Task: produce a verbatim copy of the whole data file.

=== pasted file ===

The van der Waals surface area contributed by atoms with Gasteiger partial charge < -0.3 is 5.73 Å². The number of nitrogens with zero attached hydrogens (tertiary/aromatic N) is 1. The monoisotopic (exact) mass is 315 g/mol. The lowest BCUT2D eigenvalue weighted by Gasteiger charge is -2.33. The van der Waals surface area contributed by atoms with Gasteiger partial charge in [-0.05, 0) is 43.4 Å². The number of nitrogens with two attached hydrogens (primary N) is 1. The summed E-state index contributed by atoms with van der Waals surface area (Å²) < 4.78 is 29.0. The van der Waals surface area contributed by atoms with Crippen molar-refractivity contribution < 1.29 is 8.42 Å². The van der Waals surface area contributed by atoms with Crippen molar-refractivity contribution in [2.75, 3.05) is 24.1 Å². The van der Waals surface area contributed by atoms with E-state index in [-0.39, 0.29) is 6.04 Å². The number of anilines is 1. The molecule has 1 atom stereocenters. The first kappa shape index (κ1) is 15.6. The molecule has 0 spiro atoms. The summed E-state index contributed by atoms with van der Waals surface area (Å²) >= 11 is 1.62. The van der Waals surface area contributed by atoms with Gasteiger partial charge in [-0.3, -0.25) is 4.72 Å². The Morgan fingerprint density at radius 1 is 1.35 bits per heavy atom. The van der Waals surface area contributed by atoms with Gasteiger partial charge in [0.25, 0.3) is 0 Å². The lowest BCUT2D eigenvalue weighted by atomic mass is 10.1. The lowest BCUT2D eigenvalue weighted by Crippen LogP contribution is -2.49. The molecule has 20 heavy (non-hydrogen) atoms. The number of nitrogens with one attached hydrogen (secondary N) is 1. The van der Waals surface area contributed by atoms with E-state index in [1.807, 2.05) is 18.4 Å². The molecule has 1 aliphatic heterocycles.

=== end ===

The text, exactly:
The van der Waals surface area contributed by atoms with Gasteiger partial charge < -0.3 is 5.73 Å². The number of nitrogens with zero attached hydrogens (tertiary/aromatic N) is 1. The monoisotopic (exact) mass is 315 g/mol. The lowest BCUT2D eigenvalue weighted by Gasteiger charge is -2.33. The van der Waals surface area contributed by atoms with Gasteiger partial charge in [-0.05, 0) is 43.4 Å². The number of nitrogens with two attached hydrogens (primary N) is 1. The summed E-state index contributed by atoms with van der Waals surface area (Å²) < 4.78 is 29.0. The van der Waals surface area contributed by atoms with Crippen molar-refractivity contribution < 1.29 is 8.42 Å². The van der Waals surface area contributed by atoms with Crippen molar-refractivity contribution in [2.75, 3.05) is 24.1 Å². The van der Waals surface area contributed by atoms with E-state index in [-0.39, 0.29) is 6.04 Å². The number of anilines is 1. The molecule has 1 atom stereocenters. The first kappa shape index (κ1) is 15.6. The molecule has 0 spiro atoms. The summed E-state index contributed by atoms with van der Waals surface area (Å²) >= 11 is 1.62. The van der Waals surface area contributed by atoms with Gasteiger partial charge in [-0.3, -0.25) is 4.72 Å². The Morgan fingerprint density at radius 1 is 1.35 bits per heavy atom. The van der Waals surface area contributed by atoms with Gasteiger partial charge in [0.25, 0.3) is 0 Å². The lowest BCUT2D eigenvalue weighted by atomic mass is 10.1. The lowest BCUT2D eigenvalue weighted by Crippen LogP contribution is -2.49. The molecule has 20 heavy (non-hydrogen) atoms. The number of nitrogens with one attached hydrogen (secondary N) is 1. The van der Waals surface area contributed by atoms with E-state index in [1.807, 2.05) is 18.4 Å². The molecule has 1 aliphatic heterocycles.